In one form or another, the U.S. has been at war with Iraq since 1990, including a sort-of invasion in 1991 and a full-scale one in 2003. During that quarter-century, Washington imposed several changes of government, spent trillions of dollars, and was involved in the deaths of hundreds of thousands of people. None of those efforts were a success.
All those who criticize President Obama's handling of foreign policy -- which includes the entire Republican presidential field, it almost goes without saying -- should really have to detail precisely what they'd do differently. The voters really do deserve an answer to this question, since these people are running to take Obama's place in the White House.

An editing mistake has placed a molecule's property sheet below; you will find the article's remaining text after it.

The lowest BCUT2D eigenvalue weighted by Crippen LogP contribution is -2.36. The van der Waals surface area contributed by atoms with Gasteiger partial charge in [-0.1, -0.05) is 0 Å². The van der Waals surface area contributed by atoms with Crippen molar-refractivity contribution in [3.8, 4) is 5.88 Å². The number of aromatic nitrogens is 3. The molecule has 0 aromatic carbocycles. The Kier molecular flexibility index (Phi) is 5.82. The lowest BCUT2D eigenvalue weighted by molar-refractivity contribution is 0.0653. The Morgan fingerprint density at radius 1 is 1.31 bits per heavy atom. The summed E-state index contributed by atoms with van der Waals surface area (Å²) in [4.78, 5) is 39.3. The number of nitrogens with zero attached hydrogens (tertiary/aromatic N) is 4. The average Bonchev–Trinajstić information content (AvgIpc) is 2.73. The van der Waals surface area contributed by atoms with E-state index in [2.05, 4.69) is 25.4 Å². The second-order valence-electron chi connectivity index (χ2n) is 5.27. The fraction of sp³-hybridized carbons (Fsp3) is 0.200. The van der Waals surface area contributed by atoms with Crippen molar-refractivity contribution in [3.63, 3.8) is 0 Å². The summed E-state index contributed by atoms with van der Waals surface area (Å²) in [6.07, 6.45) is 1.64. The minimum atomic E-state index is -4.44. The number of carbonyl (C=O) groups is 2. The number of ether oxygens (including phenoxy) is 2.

It's unlikely that this intervention will ever look like Bush's war in Iraq, which peaked at over 160,000 troops and a comparable number of private contractors. But if the mission is truly an open-ended effort to "degrade and destroy" ISIS, it is virtually inevitable that more U.S. troops will be sent to Iraq, and that some of them will take on combat roles.
As President Obama gives a national address Wednesday evening on how he intends to destroy the Islamic State (ISIS) without putting American "boots on the ground," a potent force of 2,500 combat Marines, backed by attack helicopters and jet strike fighters, is aboard warships trolling off the U.S. east coast. Training to deploy later this year to the Middle East, the Marines are practicing a long-distance evacuation of a U.S. embassy, high-speed stealth raids and the rescue of an American pilot shot down in hostile territory.